Archives for category: Bush, Jeb asks whether Jeb Bush will be politically wounded by his punitive, privatizing education reform.

It is not just Common Core, which is under fire by many Republican governors and education activists and is slipping in the polls. It is also Bush’s love of high-stakes testing, his simplistic and punitive A-F school-grading system, and his coziness with profit-seeking corporations.

If Jeb Bush should run for President, this article bears re-reading.

Bush spoke at a rightwing policy conference in Michigan, where he “trashed” public schools.

“MACKINAC ISLAND, Mich. — Jeb Bush praised charter schools and slammed traditional public schools and teachers unions in a speech here Wednesday, saying that public education “dumbs down standards to make adults look better,” a phrase often used by U.S. Secretary of Education Arne Duncan.

“We must expand [school] choice,” said Bush, delivering a keynote speech at the annual Mackinac Policy Conference in northern Michigan. “Our governance model includes over 13,000 government-run monopolies run by unions.”

“Since he left office, the former Florida governor has become an evangelist for a certain strand of education reform; through his $19 million Foundation for Excellence in Education, he advocates for online education, grading schools based on test scores and forcing students to repeat grades if they don’t pass standardized exams.”

Bush is also an ardent fan of vouchers.

In his speech, he praised Michigan’s charter sector. Not everyone agrees with his enthusiasm. The Detroit Free Press ran a series of articles in July 2014 concluding that the state of Michigan spends $1 billion every year on charters with no accountability.

Here are the newspaper’s findings:

“What the Free Press found:

A yearlong Free Press investigation of Michigan’s charter schools found wasteful spending, conflicts of interest, poor performing schools and a failure to close the worst of the worst. Among the findings:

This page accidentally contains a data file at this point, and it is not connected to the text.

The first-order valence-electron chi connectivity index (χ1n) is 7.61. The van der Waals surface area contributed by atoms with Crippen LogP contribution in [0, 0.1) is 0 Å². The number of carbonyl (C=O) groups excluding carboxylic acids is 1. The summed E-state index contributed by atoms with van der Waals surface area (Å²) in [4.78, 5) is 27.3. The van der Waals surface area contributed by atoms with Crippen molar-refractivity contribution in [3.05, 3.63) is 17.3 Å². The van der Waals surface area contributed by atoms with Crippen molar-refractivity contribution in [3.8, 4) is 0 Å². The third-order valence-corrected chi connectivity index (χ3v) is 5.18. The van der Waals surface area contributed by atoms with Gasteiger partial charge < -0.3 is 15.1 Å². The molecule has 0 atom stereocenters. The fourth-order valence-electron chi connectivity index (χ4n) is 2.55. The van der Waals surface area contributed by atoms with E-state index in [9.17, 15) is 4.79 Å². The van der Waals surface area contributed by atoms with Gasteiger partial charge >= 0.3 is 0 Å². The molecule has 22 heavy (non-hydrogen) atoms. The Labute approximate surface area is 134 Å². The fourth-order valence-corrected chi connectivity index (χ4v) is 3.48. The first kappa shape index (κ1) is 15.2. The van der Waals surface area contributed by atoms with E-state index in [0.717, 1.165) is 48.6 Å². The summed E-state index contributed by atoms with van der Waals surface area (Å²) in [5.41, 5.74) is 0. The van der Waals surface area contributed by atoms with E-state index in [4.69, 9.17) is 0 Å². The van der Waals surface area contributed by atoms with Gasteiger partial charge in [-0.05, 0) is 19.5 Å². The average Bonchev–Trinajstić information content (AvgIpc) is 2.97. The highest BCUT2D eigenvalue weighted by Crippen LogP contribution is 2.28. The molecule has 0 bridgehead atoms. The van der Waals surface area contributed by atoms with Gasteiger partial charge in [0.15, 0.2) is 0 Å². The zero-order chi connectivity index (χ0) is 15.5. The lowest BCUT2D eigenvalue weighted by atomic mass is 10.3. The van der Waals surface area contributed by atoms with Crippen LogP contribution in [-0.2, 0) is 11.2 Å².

Charter schools spend $1billion per year in state taxpayer money, often with little transparency.

Some charter schools are innovative and have excellent academic outcomes — but those that don’t are allowed to stay open year after year.

A majority of the worst-ranked charter schools in Michigan have been open 10 years or more.

Charter schools as a whole fare no better than traditional schools in educating students in poverty.

Michigan has substantially more for-profit companies running schools than any other state.

Some charter school board members were forced out after demanding financial details from management companies.

State law does not prevent insider dealing and self-enrichment by those who operate schools.”

This article appears on, a conservative media outlet. Written by Dr. Susan Berry, a regular contributor to the website, it is critical of Jeb Bush’s support for the Common Core and details his relationships with other groups and funders.


With polls showing Republican support for Common Core plummeting, common sense would dictate that Bush call it a day with the nationalized standards, as has been done by other Republicans, such as Maine Gov. Paul LePage and U.S. Sen. David Vitter, who plans to run for governor of Louisiana next year.
However, as a review of Bush’s history with the education initiative demonstrates, his interest in pushing onto the entire nation the reforms he introduced while governor of Florida – and his methods for doing so – have led his critics to claim he is more about big government crony capitalism than concern for children’s education.
Bush is the founder of several organizations that all play into a reported strategy that involves not only motivating “the people” at large for changes in education, but also using state education officials to administratively make some of those changes happen without the scrutiny or approval of the public.
As the founder and chairman of the Foundation for Excellence in Education (FEE), a national group which states its ambitious mission is “to build an American education system that equips every child to achieve his or her God-given potential,” Bush tapped for CEO Patricia Levesque, his former deputy chief of staff for education, enterprise solutions for government, minority procurement, and business and professional regulation while he was governor.
Chiefs for Change is an affiliate of FEE and describes itself as a “bipartisan coalition of current and former state education chiefs who believe that American public education can be dramatically improved.” Current members of Chiefs for Change include Mark Murphy of Delaware, Tom Luna of Idaho, John White of Louisiana, Hanna Skandera of New Mexico, Janet Barresi of Oklahoma – who was defeated in the state’s primary election this year, Deborah Gist of Rhode Island, and Kevin Huffman of Tennessee, former education commissioner and ex-husband of controversial Washington, D.C., schools chancellor Michelle Rhee…..